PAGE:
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Business news in brief

In the Region

J&J hires consultant to fix problems

Johnson & Johnson said it has hired an outside consulting firm to help fix problems that earlier this month triggered a massive recall of children's medicines made at its McNeil Consumer Healthcare plant in Fort Washington. The maker of Tylenol, Motrin and other medications laid out plans to restructure its manufacturing operations in the wake of the latest in a series of recalls that have tarnished the company's household brands. In a posting to employees on its website, J&J says it will share its action plan with the Food and Drug Administration by mid-July. The announcement comes on the same day the FDA ratcheted up scrutiny of J&J, issuing the company a warning letter about lax procedures at a California plant that makes sterilization tools. - AP

Utility files for Salem nuke site permit

PSEG Nuclear filed papers to set the stage for a fourth nuclear reactor at its Artificial Island complex in Salem County. The company, a unit of Public Service Enterprise Group in Newark, N.J., said it applied to the Nuclear Regulatory Commission for an early site permit. The permit, which is expected to take about three years to review, would indicate that the location is suitable for a new plant. Should it decide to build a plant in the future, PSEG would file a formal permit application, including design plans. - Andrew Maykuth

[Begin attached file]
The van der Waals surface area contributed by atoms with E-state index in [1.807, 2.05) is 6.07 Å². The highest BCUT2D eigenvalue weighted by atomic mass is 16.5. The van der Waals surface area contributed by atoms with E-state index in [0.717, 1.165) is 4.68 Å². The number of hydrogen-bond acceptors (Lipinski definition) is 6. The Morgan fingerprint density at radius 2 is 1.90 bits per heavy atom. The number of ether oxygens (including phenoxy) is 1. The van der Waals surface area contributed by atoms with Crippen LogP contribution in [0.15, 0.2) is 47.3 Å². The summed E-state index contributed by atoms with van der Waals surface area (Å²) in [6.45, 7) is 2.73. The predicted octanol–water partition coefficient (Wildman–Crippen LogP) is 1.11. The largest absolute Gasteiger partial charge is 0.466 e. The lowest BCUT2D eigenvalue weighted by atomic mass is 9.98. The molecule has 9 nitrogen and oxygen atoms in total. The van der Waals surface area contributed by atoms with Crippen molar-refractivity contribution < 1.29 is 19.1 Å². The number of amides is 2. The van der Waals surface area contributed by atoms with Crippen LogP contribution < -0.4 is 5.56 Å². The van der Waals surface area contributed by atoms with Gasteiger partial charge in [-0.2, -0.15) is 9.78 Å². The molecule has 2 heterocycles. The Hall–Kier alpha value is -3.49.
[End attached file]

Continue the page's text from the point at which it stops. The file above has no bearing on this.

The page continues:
AIG weighing sale of local apartments

American International Group Inc. is weighing the sale of its stake in a portfolio of almost 17,000 apartments, mostly in Pennsylvania and New Jersey, purchased when property values were near a peak, said two people with knowledge of the discussions. AIG's real estate arm and Morgan Properties, of King of Prussia, agreed in June 2007 to acquire 86 apartment complexes for about $1.9 billion, including debt. Morgan may buy the majority of the bailed-out insurer's interest in the joint venture, said the people, who asked not to be identified because talks are private. - Bloomberg News

Senators want end for racing subsidy

Two New Jersey state senators who support the state's casinos proposed ending the $30 million annual subsidy that the casinos provide to help keep the horse racing tracks alive. Sen. James Whelan, a former mayor of Atlantic City, said the subsidy should end, even if it means the end of horse racing in New Jersey. State Senate president Stephen Sweeney echoed those comments, saying, "Race tracks have to be able to stand on their own." - AP

Pension fund sues over merger

Psychiatric Solutions Inc. directors and executives were sued by the Oklahoma Police Pension and Retirement System, which claims they improperly collected $30 million in stock options and grants tied to the company's planned sale to Universal Health Services Inc., of King of Prussia. The $3.1 billion deal was announced on May 17. The board members and officers of PSI, of Franklin, Tenn., did not reveal the options awards before announcing the sale agreement, according to the complaint. PSI officials could not be reached for comment. - Bloomberg News